This is a re-publication of the article:
Margrethe Floryan: ‘Thorvaldsen’s Christ – interpreted by Grundtvig and known all over the world ’, in: Meddelelser fra Thorvaldsens Museum (Communications from the Thorvaldsens Museum) p. 2008, p. 61-69.
For a presentation of the article in its original appearance in Danish, please see this facsimile scan.
Thorvaldsen’s Christ – interpreted by Grundtvig and known all over the world
The subject for the 2007 exhibition in Thorvaldsens Museum was the Christian motifs in Thorvaldsen’s oeuvre, with the monumental statue of Christ as the obvious focal point. Starting out from the concept of Hvide Krist (White Christ), which was taken from N. F. S. Grundtvig’s poem “Albert Thorvaldsen” (1844) and provided the title for the exhibition, this article discusses the principal lines in Thorvaldsen’s Christian motifs from his years at the Academy until the very day on which he died, 24 March 1844. Special emphasis is on the themes of Baptism and Holy Communion. The second major theme in the article concerns the statue of Christ in the Church of Our Lady, Copenhagen. On the one hand an account is given of a few examples of the theological and liturgical approach to the work (Søren Kierke- gaard) and on the other a sketch for a phenomenologically based study of the statue. The conclusion reached in both analyses is that there is a duality in Thorvaldsen’s interpretation. Below the tabernacle – and most clearly when seen by communicants receiving the Sacrament – the white silhouette assumes a physical shape. The special gesture implicit in the outstretched arms encompasses the entire space. The number and complexity of the draped garments is quite overwhelming. The marks from the wounds become visible, white in the white marble. The gesture has its sources in early Christian art and in Raphael. The slightly lowered head is clearly directed. The face assembles and reflects important features from the traditions of the icon and the Mandylion. The fact that there is a statue above the altar is surprising, irrespective of whether one knows that there was originally to have been an altarpiece containing a painting here. Where the silhouette becomes most corporeal, it is not less an interpretation of the earthly figure of Christ as of the arisen Christ. The historical figure, the Jesus spoken of in Matthew 11, 28, also turns out to be the Saviour and Redeemer spoken of in the Gospels – and already expected in the Old Testament. This duality is not to be under- stood as a paradox or an aesthetic, stylistic exercise. It achieves its real meaning in the viewer’s temporal and spatial appropriation of the work. And it achieves its life in the liturgy.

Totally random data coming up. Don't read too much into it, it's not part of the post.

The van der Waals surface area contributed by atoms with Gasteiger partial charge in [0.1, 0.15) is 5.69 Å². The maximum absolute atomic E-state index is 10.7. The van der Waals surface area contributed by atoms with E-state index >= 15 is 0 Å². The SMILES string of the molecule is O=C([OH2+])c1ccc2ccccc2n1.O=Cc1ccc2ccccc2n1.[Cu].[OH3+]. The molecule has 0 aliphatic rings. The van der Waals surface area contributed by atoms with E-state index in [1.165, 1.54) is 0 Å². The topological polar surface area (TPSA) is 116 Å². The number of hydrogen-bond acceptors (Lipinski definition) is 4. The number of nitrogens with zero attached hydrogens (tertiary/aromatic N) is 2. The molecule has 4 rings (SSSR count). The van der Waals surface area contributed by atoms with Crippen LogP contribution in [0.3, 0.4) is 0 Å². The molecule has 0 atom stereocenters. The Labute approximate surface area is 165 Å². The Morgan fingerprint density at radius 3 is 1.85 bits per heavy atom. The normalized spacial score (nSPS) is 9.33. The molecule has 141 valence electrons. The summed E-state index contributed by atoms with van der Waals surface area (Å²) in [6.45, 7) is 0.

Last updated 11.05.2017